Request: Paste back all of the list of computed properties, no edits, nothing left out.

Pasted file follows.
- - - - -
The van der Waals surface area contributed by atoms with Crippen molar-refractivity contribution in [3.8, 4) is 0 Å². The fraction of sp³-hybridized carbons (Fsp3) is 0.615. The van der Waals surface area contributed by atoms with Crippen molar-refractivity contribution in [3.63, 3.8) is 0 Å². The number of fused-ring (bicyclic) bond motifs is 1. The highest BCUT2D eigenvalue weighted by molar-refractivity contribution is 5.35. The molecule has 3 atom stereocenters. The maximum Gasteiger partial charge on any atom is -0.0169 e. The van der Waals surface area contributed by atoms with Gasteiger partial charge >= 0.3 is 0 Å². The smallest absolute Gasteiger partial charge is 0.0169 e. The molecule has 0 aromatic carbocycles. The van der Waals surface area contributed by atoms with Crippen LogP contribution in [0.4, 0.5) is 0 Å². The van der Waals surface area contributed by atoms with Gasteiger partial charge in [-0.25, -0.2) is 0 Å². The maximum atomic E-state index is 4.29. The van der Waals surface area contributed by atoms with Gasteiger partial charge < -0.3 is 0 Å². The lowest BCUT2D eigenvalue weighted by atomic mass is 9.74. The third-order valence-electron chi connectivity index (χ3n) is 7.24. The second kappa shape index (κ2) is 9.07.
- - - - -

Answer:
The van der Waals surface area contributed by atoms with Crippen molar-refractivity contribution in [3.8, 4) is 0 Å². The fraction of sp³-hybridized carbons (Fsp3) is 0.615. The van der Waals surface area contributed by atoms with Crippen molar-refractivity contribution in [3.63, 3.8) is 0 Å². The number of fused-ring (bicyclic) bond motifs is 1. The highest BCUT2D eigenvalue weighted by molar-refractivity contribution is 5.35. The molecule has 3 atom stereocenters. The maximum Gasteiger partial charge on any atom is -0.0169 e. The van der Waals surface area contributed by atoms with Gasteiger partial charge >= 0.3 is 0 Å². The smallest absolute Gasteiger partial charge is 0.0169 e. The molecule has 0 aromatic carbocycles. The van der Waals surface area contributed by atoms with Crippen LogP contribution in [0.4, 0.5) is 0 Å². The van der Waals surface area contributed by atoms with Gasteiger partial charge in [-0.25, -0.2) is 0 Å². The maximum atomic E-state index is 4.29. The van der Waals surface area contributed by atoms with Gasteiger partial charge < -0.3 is 0 Å². The lowest BCUT2D eigenvalue weighted by atomic mass is 9.74. The third-order valence-electron chi connectivity index (χ3n) is 7.24. The second kappa shape index (κ2) is 9.07.